Stocks Finish Higher

A late burst of buying lifted the major indexes after a choppy trading session

Stocks finished higher after a mixed day of trading Wednesday. Traders weighed a strong report from Intel (INTC ) against record trade deficit numbers for November, and also took in higher oil prices.

The Dow Jones industrial average rose 61.56 points, or 0.58%, to 10,617.78. The broader Standard & Poor's 500 index was up 4.71 points, or 0.40%, to 1,187.70. The Nasdaq composite index gained 12.91 points, or 0.62%, moving to 2,092.53.

Oil futures rose 78 cents to $46.46 a barrel, after crude inventories dropped by 3.0 million barrels, rather than the expected fall of 1.7 million barrels.

In economic news Wednesday, the U.S. trade deficit reached a record $60.3 billion in November, far in excess of median estimates. Exports dropped $2.2 billion, mainly because of a $1.4 billion drop in capital equipment. Imports rose $2.0 billion, entirely because of petroleum price increases. The trade gap is very disappointing, says Standard & Poor's MarketScope, but not a complete surprise.

Up ahead on the economic calendar, Thursday brings December retail sales and weekly jobless claims. Retail sales are seen increasing 0.4% excluding auto sales vs. a 1.6% rise in the previous month. Jobless claims for the week ended Jan. 8 are expected to drop by 29,000 to 335,000.

Topping the week's list, however, is a reading on Friday on wholesale inflation in December. That number is seen increasing only 0.1% for the month vs. a 0.5% increase in the previous month. Excluding volatile food and energy prices, the gauge is seen ticking up 0.2%, the same amount as in November.

After several warnings and lowered guidances in the tech sector Tuesday, chip giant Intel reported its highest-ever quarterly revenue after Tuesday's close. Though the chip-maker reported a slight fall in profits, it beat average analyst estimates. The stock finished up 2.75%.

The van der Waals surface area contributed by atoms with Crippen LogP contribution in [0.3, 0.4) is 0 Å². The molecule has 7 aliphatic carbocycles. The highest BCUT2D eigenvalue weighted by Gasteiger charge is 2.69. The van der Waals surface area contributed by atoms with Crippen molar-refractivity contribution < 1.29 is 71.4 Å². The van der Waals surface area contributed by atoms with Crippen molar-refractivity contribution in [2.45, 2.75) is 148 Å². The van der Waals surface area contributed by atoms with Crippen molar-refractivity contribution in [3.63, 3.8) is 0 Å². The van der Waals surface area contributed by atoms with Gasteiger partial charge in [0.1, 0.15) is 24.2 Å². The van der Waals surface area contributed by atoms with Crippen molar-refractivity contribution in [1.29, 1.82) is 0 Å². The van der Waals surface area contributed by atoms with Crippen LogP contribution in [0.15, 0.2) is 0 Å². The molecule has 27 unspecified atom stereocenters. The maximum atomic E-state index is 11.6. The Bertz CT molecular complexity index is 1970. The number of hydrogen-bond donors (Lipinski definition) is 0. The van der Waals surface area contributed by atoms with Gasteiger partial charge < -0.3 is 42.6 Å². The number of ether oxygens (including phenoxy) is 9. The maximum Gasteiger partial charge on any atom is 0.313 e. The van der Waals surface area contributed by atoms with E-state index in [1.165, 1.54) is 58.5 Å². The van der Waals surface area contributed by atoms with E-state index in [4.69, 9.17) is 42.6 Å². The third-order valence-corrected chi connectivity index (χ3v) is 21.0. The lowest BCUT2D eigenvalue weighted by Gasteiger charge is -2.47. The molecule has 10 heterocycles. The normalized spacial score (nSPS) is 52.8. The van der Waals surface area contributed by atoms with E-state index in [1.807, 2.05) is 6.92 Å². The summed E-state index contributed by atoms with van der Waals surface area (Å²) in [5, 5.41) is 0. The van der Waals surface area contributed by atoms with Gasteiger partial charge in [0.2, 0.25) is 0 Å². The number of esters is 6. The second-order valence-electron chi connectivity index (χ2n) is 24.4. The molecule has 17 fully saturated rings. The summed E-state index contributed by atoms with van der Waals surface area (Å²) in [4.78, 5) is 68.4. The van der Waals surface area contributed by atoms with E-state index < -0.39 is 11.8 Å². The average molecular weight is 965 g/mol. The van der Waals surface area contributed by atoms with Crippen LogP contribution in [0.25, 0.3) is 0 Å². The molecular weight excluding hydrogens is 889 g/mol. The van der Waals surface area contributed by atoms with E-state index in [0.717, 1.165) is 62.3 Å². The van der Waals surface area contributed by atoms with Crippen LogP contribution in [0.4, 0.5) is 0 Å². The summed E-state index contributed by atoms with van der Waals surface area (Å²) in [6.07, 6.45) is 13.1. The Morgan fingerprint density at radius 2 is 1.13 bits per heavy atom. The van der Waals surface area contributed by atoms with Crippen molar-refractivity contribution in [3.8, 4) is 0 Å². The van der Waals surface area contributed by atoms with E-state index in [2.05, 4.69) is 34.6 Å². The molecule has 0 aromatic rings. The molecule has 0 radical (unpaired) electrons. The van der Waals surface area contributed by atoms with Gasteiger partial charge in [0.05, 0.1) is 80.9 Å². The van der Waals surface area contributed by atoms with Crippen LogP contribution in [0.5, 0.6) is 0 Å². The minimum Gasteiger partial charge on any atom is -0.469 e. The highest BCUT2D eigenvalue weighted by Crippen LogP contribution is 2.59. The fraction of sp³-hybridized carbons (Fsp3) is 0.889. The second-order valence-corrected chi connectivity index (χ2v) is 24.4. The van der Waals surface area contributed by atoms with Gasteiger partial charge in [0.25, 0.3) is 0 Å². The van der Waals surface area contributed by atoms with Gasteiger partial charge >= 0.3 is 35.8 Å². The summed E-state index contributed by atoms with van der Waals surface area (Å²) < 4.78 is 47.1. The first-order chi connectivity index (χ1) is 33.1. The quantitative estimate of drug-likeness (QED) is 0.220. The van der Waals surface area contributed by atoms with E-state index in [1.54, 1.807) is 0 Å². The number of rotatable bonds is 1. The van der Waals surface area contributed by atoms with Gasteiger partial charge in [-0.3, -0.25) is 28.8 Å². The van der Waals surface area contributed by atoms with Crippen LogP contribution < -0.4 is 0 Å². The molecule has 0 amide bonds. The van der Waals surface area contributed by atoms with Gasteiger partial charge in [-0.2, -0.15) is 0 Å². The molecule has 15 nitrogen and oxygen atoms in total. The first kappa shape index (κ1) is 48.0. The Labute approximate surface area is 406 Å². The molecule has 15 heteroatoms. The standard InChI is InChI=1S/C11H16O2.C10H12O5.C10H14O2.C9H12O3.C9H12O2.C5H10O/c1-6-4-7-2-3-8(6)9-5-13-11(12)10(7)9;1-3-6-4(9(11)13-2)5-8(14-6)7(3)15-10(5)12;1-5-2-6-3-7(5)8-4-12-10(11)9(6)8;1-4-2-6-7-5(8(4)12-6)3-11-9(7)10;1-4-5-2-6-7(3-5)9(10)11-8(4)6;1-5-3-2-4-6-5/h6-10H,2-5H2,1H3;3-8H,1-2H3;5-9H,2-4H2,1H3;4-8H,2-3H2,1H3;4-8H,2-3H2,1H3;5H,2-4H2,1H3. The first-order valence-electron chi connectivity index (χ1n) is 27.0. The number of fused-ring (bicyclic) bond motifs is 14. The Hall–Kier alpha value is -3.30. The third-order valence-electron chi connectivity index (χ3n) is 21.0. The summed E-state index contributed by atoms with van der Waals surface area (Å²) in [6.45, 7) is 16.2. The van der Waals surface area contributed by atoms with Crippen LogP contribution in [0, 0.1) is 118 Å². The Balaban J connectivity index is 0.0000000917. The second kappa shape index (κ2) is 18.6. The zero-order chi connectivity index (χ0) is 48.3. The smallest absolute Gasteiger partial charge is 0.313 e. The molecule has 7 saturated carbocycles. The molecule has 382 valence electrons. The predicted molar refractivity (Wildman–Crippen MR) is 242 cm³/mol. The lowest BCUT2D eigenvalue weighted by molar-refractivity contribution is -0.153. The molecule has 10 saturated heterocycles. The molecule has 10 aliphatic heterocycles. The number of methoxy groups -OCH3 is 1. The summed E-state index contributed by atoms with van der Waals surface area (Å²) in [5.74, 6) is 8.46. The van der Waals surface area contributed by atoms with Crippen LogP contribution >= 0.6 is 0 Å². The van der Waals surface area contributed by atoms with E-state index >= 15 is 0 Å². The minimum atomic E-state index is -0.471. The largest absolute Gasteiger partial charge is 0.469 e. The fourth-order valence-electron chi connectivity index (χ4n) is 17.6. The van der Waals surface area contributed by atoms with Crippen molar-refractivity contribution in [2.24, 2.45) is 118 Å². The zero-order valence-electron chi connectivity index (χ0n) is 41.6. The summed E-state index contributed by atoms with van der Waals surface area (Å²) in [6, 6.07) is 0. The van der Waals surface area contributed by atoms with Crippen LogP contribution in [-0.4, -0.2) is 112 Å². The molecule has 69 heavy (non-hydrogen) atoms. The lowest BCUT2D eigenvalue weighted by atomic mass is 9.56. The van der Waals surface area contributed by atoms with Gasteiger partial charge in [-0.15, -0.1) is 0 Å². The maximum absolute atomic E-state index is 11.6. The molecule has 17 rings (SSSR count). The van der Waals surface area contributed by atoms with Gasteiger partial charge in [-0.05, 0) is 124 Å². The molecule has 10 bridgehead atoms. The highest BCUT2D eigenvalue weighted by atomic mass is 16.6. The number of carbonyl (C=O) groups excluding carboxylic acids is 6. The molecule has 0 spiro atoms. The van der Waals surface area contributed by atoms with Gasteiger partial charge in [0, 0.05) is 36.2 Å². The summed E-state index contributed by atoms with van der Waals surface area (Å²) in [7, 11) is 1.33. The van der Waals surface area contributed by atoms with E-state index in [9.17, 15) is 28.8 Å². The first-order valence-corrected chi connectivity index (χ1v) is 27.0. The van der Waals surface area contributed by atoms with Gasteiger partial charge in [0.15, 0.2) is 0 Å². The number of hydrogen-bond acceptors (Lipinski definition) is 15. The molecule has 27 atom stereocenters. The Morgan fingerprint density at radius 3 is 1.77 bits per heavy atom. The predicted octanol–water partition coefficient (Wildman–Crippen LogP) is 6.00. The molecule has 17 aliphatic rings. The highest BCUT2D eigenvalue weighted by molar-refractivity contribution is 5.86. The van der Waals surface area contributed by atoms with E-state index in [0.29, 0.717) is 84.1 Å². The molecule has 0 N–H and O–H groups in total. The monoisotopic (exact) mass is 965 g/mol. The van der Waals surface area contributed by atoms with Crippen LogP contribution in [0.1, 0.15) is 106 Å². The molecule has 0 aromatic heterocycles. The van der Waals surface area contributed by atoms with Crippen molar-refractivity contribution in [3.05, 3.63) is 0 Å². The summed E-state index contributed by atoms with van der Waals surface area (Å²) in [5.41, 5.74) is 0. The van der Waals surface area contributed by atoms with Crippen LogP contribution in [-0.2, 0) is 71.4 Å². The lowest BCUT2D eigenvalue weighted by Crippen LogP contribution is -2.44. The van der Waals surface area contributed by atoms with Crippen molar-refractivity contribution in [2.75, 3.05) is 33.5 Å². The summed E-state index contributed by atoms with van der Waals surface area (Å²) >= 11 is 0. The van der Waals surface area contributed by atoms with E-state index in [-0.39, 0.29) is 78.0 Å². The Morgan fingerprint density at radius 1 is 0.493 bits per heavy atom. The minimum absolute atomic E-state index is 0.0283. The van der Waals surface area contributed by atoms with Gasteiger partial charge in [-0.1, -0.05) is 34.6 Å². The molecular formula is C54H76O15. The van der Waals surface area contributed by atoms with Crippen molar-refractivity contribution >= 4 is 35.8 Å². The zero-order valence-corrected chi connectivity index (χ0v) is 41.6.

Package-delivery service UPS (UPS ) lowered its guidance for fourth-quarter earnings Wednesday, blaming an unexpected drop in shipping volume between Christmas and New Year's day. Standard & Poor's reiterated its hold rating. Rival shipping company FedEx (FDX ) reiterated its fourth-quarter guidance.

Office supplies retailer OfficeMax (OMX ) announced that CEO Brian Anderson has resigned and that it will postpone its fourth-quarter earnings announcement until the conclusion of an internal investigation of its accounting.

TiVo (TIVO ) CEO Michael Ramsey announced he plans to resign as CEO and has begun the search for a successor. WR Hambrecht downgraded the stock to hold from buy.

Apple Computer (AAPL ) posted its highest fourth-quarter earnings to date after the close Wednesday. The computer-maker soared above market estimates, posting 70 cents a share vs. the average Wall Street estimate of 49 cents.

Sun Microsystems (SUNW ), the server maker, makes its fourth-quarter announcement on Thursday.

Treasury Market

Treasury prices rose Wednesday as traders position themselves for Thursday's jobless claims report, says Action Economics. The yield on the benchmark 10-year note remained at 4.24%.

In currencies, the dollar went slack after the release of the huge November trade deficit number. The euro traded at $1.326, subsiding slightly from session highs.

World Markets

European stock markets closed lower Wednesday.

In London, the Financial Times-Stock Exchange 100 index lost 35.10 points, or 0.73%, moving to 4,783.60.

Germany's DAX index fell 49.19 points, or 1.16%, to 4,208.82.

In Paris, the CAC 40 index dropped 32.85 points, or 0.85%, to 3,816.14.

Asian markets finished mixed Wednesday. Tokyo's Nikkei average fell 86.60 points, or 0.75%, to 11,453.39 on profit-taking from yesterday's gains. In Hong Kong, the Hang Seng index rose 56.06 points, or 0.41%, to close at 13,565.31.

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